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Single sex vs Co-ed ....

(25 Posts)
MN164 Fri 07-Nov-14 00:04:15

Selfishly interested in what to do in the future for our DD. We may have a choice of schools ahead of us and single sex vs co-ed will be a big choice to make. I've posted on the Education forum, but there is a "feminist" side to this choice I'd love to read your opinion on.

I've read plenty of studies with look at academic and socio-economic outcomes, including longitudinal surveys. There seems highly divided opinion on what works best given the gender effects on curriculum choices and the way that children learn in differing classes. Opinion ranges from single sex is better, co-ed is better but also includes neither is that relevant to success and future wellbeing.

Reducing it down (and therefore missing whole swaths of the debate), I can see two side to an argument of "what might be best for a girl":

Single sex

- allows freedom and self-determination and confidence to grow in part because boys aren't there to aggressively dominate or disrupt

Co-ed

- reflects the real world from an early stage which will develop the resilience and determination to thrive despite boys/men

Or actually it doesn't matter at all and other factors matter much more.

Bluntly, as a feminist would you send your DD (assuming she agreed!) to a single sex school or not or would you be indifferent and, most importantly, why?

Nessalina Fri 07-Nov-14 00:13:29

I went to an all-girls school, and I found it essentially just takes gender issues off the table. Our school offered a wide range of subjects and gave equal weighting and emphasis to 'girl' subjects (textiles, home ec) as to 'boy' subjects (electronics, woodwork).
Socially I was completely inept at dealing with boys until I hit 16 and got a social life, but I don't think it did me any harm at all, and probably meant I concentrated on school a little more.
I certainly wouldn't hesitate to send my daughters to all girl schools if I have any, but also wouldn't be adverse to them going to a good co-ed school.
I don't really see it as a feminist issue tbh, but then I don't often dip my toe into these threads...

BOFster Fri 07-Nov-14 00:20:00

I love the idea of it, at my relatively advanced age, now that hormonal urges are not really competing with my affinity with other women grin, but I'd have said different as a teenager.

I still tend to believe it must be more positive for girls, BUT I am not sure that single sex secondaries really mitigate against the worst excesses of our patriarchal society, because girls understandably internalise so many of its norms anyway. They may well have more space to grow academically, but I get the impression that this can sometimes lead to a hothouse environment which harnesses the most damaging aspects of the societal tendency of girls/women to please, and thus can mean anxiety is a major issue. Anecdotally, there seems to also be a lot of intra-female competition and anorexia, not to mention a tendency to exoticise the idea of boys and be even more in thrall to their distraction.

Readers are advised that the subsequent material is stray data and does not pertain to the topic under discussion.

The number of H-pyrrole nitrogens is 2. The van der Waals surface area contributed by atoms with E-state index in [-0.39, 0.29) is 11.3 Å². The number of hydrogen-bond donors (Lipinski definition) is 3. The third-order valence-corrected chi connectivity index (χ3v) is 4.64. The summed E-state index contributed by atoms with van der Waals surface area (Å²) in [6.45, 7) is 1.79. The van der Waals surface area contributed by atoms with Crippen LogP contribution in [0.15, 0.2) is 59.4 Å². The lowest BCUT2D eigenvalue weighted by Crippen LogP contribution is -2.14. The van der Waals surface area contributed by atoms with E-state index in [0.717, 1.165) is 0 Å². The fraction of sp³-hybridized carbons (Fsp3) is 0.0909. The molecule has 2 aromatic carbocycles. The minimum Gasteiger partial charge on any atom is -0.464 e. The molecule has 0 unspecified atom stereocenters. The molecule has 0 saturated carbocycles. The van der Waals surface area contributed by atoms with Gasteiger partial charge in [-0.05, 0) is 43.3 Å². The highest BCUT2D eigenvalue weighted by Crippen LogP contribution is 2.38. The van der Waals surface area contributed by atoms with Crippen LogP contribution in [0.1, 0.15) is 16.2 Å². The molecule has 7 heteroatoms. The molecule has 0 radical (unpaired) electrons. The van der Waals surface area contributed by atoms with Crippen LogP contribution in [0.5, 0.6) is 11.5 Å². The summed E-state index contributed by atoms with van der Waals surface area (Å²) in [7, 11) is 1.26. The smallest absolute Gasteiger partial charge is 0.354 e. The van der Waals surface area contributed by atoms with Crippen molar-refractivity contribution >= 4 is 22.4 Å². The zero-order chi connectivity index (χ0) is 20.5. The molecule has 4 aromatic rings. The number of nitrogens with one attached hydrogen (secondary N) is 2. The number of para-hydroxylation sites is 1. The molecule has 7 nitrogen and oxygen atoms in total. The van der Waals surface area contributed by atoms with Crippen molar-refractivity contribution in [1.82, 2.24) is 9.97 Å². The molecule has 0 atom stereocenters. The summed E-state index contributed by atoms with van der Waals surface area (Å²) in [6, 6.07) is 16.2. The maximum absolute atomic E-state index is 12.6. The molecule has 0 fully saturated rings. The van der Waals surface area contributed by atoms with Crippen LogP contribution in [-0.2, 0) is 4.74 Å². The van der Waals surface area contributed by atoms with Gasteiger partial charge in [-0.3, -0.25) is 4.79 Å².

I'm interested to hear other people's thoughts though- I have no direct experience of single sex education, just an impression.

phoolani Fri 07-Nov-14 00:38:46

I think there is certainly evidence that single sex does help girls achieve. However, it doesn't chime with my own experience; at 13 I went from co-ed to all girls and I remember being truly bewildered by how obsessed with boys all the girls were - they were regarded as some sort of golden 'other' to be vaguely worshipped. I didn't notice myself being more outspoken in class or anything, either. But then I always was the gobby one.

BOFster Fri 07-Nov-14 00:56:42

I think it's probably important to treat the situation holistically, though. I suspect the academic arguments are pretty definitive, but the question is whether the knock-on effects in other areas end up giving you a negative balance. I don't know.

Athrawes Fri 07-Nov-14 01:18:50

As a teacher I think it depends on the child and on the atmosphere in each individual school. On the plus side, all girls takes away the need to impress and be pigeon holed into girls subjects (but in a good co-ed this isn't an issue). The biggest concern I would have about an all girls is the bitchiness and anorexia and image issues - if the atmosphere and values of the school are not about respect for one another and are too competitive then this can be very damaging.

LittleBlueHermit Fri 07-Nov-14 03:50:29

There was a similar thread last month which might be helpful:
www.mumsnet.com/Talk/womens_rights/2209855-Thinking-about-my-daughter-schooling-choice

For my part, I went to a single sex school, and would happily send my daughter to one if it was a good 'fit' for her. The big advantage is that a good girls' school will encourage more girls to take up subjects like maths and science, as well as sport, and to have aspirational career goals.

On a social level, it makes it obvious that girls have a wide variety of personalities and don't have to conform to stereotypes. (I know this one sounds silly, but I remember complaining to my friends in primary school that I didn't want to go to a girls school, because teenage girls are boring and only talk about boys, clothes and makeup. blush )

On the negative side, it can lead to you temporarily viewing boys as an alien species. It wears off though, and doesn't stop you having proper friendships abd relationships.

icklekid Fri 07-Nov-14 04:38:00

Like bluehermit I went to all girls and it was only on reflection I realised how no subject was off limits. No one considered any subject boy friendly as there were no boys! A very high uptake of science and maths and technology probably much higher than girls in mixed school. At the time it didn't even cross my mind only when talking to others post school did I realise how fortunate I was. Slightly sad that there are not any single sex schools nearby (other than private) I don't have a choice for ds...

VioletStar Fri 07-Nov-14 04:58:10

In terms of socialisation, DD, who has chosen to go to the girls school near us (as long as you're academic it's outstanding allegedly), has a brother and goes to activities outside of school which is mixed gender. She'll have plenty of opportunities to mix with both genders, no?

ColdCottage Fri 07-Nov-14 05:19:14

I went to a mixed primary school and single sex secondary school.

Best of both, at secondary school we mixer with the boys school for the annual production (which was so fun too) and for 6th form. I also went to out of school clubs with boys.